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From "Coe, Robin" <robin....@bluecoat.com>
Subject RE: loadbalance and different strategies
Date Wed, 10 Feb 2010 00:40:48 GMT
I probably should have separated my questions; the question about 'nodeprobe flush' was based
on emails I remember seeing sometime ago, about clearing the commit log, so data could be
moved across nodes.  I couldn't find any information about what effect a node given that command
had on incoming read/write requests.

Am I correct in assuming that a node given the flush command will not accept new writes; does
issuing a flush command effectively removes the node from the cluster, as far as writes go?
 I expect reads could still be allowed to succeed even after the flush command is executed
but was hoping for a better understanding of the behaviour of a node that is in a flush state.

Thanks,
Robin.

-----Original Message-----
From: Stu Hood [mailto:stu.hood@rackspace.com]
Sent: Tue 09/02/2010 12:24
To: cassandra-dev@incubator.apache.org
Cc: cassandra-dev@incubator.apache.org; cassandra-users@bluecoat.com
Subject: Re: loadbalance and different strategies
 
In 0.5, nodes can be automatically rebalanced one at a time using the 'nodetool loadbalance'
command, mentioned on that page (although, admittedly, it is in the wrong section).

'nodetool flush' has nothing to do with key distribution: it is a local operation.

> Are there any side effects from taking down an existing cluster,
> changing the tokens and restarting
You would not want to do this, unless your replication factor was high enough that every node
had a replica of every other node's data. Use the instructions on the Operations page instead.

Thanks,
Stu

-----Original Message-----
From: "Robin Coe" <robin.coe@bluecoat.com>
Sent: Tuesday, February 9, 2010 1:48pm
To: cassandra-dev@incubator.apache.org
Cc: cassandra-users@bluecoat.com
Subject: Re: loadbalance and different strategies

Thanks for the link, Stu.

So, from what I gather, initial tokens are required for seed nodes,
which then govern how keys are distributed across the cluster, implying
that the load balancer does not perform any key redistribution function.
Does the possibility for automatic key redistribution exist in the
architecture or does the md5 hashing of keys provide a decent
probability that keys will be evenly distributed?

Given the current implementation, let's say you determine that your keys
aren't evenly distributed, thus you want to change your tokens, instead
of adding a new node.  When you issue the nodeprobe flush command, does
that disable all incoming write requests for that node?  If so, are read
requests also turned away or will the node continue to service reads
until the process is killed?

Are there any side effects from taking down an existing cluster,
changing the tokens and restarting, other than the redistribution of
data that will occur?

Thanks,
Robin.

On Tue, 2010-02-09 at 13:16 -0600, Stu Hood wrote:

> The 'Ring management' and 'Range changes' sections of the wiki have gotten a lot better
recently, and answer these questions. Specifically, look on that page for 'autobootstrap'.
> 
> http://wiki.apache.org/cassandra/Operations#Ring_management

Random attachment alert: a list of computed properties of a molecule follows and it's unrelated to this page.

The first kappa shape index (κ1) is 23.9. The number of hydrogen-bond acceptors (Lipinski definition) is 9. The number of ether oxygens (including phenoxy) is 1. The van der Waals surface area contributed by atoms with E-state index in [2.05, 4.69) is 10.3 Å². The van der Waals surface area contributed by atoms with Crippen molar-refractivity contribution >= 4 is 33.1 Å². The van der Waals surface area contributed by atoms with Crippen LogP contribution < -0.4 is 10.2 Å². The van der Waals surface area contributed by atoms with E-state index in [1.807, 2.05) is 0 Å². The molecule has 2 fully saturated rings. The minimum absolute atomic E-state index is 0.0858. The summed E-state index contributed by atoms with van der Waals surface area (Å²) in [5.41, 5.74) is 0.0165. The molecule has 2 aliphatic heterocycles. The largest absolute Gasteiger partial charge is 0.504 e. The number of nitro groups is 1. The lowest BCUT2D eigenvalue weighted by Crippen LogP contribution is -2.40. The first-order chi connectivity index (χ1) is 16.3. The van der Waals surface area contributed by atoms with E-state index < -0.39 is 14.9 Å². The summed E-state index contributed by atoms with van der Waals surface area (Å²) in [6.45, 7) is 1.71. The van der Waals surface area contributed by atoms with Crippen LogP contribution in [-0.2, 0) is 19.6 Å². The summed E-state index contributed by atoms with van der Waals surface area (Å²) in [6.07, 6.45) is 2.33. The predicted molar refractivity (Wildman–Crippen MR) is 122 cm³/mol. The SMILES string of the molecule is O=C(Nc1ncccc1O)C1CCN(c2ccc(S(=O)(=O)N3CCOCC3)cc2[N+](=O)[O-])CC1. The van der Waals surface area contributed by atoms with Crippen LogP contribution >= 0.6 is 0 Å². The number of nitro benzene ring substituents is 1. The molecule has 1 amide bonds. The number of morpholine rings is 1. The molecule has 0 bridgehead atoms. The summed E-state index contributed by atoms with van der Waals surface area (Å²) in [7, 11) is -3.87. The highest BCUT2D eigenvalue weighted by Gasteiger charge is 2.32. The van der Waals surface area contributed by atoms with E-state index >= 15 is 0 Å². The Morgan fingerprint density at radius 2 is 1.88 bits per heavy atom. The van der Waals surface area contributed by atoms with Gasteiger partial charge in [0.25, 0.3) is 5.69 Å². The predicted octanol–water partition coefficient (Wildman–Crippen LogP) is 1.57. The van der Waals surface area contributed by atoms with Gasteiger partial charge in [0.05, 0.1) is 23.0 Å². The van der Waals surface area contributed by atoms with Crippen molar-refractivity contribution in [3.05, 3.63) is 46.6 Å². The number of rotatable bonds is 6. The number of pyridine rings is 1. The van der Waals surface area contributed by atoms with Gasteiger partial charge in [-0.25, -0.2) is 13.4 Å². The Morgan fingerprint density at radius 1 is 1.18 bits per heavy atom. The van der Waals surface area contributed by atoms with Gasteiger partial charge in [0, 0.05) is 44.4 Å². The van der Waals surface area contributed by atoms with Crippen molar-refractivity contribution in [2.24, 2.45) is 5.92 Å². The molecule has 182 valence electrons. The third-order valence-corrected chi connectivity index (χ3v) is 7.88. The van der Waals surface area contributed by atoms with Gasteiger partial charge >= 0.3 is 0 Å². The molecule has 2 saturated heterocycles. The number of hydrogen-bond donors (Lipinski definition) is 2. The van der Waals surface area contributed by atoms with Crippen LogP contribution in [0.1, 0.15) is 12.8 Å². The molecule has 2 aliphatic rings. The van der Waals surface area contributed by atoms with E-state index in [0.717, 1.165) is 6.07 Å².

> 
> Thanks,
> Stu
> 
> 
> -----Original Message-----
> From: "Robin Coe" <robin.coe@bluecoat.com>
> Sent: Tuesday, February 9, 2010 12:58pm
> To: cassandra-dev@incubator.apache.org
> Subject: Re: loadbalance and different strategies
> 
> Is it true that it is no longer necessary to specify an initial token?
> If so, how would you add a new node into a ring such that it guarantees
> replicas are spread evenly across data centres?  Is this achieved simply
> by starting a new node in the opposite DC and watching the log for the
> message that it's receiving requests, before bootstrapping the next
> node?  Or is it possible to bootstrap multiple nodes simultaneously
> around the cluster and let Cassandra figure out the replica distribution
> pattern?
> 
> I'm also curious about the distribution of keys across nodes.  The talk
> I've seen discusses how replicas are distributed around the cluster but
> since its the number of keys on a node that really governs its load,
> assuming all keys are retrieved with equal frequency, does the load
> balancer also function to redistribute keys amongst the nodes? 
> 
> Robin.
> 
> On Tue, 2010-02-09 at 10:21 -0600, Jonathan Ellis wrote:
> 
> > On Tue, Feb 9, 2010 at 3:13 AM, Jaakko <rosvopaallikko@gmail.com> wrote:
> > > What they probably should do, is to just
> > > consider nodes in the DC they are booting to, and try to balance load
> > > evenly in that DC.
> > 
> > I'm not sure what problem that would solve.  It seems to me there are two goals:
> > 
> >  1. don't transfer data across data centers
> >  2. improve ring balance when you add nodes
> > 
> > (1) should always be the case no matter where on the ring the node is
> > since there will be at least one replica of each range in each DC.
> > 
> > (2) is where we get into trouble here no matter which DC we add to.
> >  (a) if we add to G's DC, X will get all the replicas G has, remaining
> > unbalanced
> >  (b) if we add to the other DC, G will still be hit from all the
> > replicas from the other DC
> > 
> > So ISTM that the only real solution is to do what we say in the
> > Operations page, and make sure that nodes on the ring alternate DCs.
> > I don't think only considering nodes in the same DC helps with that.
> > 
> > -Jonathan
> 
> 
> 
> 






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